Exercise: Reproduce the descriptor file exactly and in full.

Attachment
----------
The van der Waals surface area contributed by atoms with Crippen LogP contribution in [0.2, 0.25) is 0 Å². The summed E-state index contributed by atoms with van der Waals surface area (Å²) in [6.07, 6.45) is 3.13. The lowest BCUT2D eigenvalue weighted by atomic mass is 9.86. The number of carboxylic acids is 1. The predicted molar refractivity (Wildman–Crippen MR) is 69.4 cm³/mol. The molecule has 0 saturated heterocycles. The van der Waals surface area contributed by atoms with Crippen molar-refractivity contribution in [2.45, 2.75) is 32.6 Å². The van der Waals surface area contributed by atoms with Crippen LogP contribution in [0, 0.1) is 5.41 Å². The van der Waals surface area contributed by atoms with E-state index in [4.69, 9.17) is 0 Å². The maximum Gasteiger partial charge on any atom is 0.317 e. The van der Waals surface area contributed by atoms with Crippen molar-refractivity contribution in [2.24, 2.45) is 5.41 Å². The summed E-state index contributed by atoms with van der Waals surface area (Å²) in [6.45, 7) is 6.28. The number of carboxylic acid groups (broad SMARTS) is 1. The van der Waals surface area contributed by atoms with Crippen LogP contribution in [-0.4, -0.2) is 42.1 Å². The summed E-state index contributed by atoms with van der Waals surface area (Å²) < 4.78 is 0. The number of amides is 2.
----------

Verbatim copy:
The van der Waals surface area contributed by atoms with Crippen LogP contribution in [0.2, 0.25) is 0 Å². The summed E-state index contributed by atoms with van der Waals surface area (Å²) in [6.07, 6.45) is 3.13. The lowest BCUT2D eigenvalue weighted by atomic mass is 9.86. The number of carboxylic acids is 1. The predicted molar refractivity (Wildman–Crippen MR) is 69.4 cm³/mol. The molecule has 0 saturated heterocycles. The van der Waals surface area contributed by atoms with Crippen molar-refractivity contribution in [2.45, 2.75) is 32.6 Å². The van der Waals surface area contributed by atoms with Crippen LogP contribution in [0, 0.1) is 5.41 Å². The van der Waals surface area contributed by atoms with E-state index in [4.69, 9.17) is 0 Å². The maximum Gasteiger partial charge on any atom is 0.317 e. The van der Waals surface area contributed by atoms with Crippen molar-refractivity contribution in [2.24, 2.45) is 5.41 Å². The summed E-state index contributed by atoms with van der Waals surface area (Å²) in [6.45, 7) is 6.28. The number of carboxylic acid groups (broad SMARTS) is 1. The van der Waals surface area contributed by atoms with Crippen LogP contribution in [-0.4, -0.2) is 42.1 Å². The summed E-state index contributed by atoms with van der Waals surface area (Å²) < 4.78 is 0. The number of amides is 2.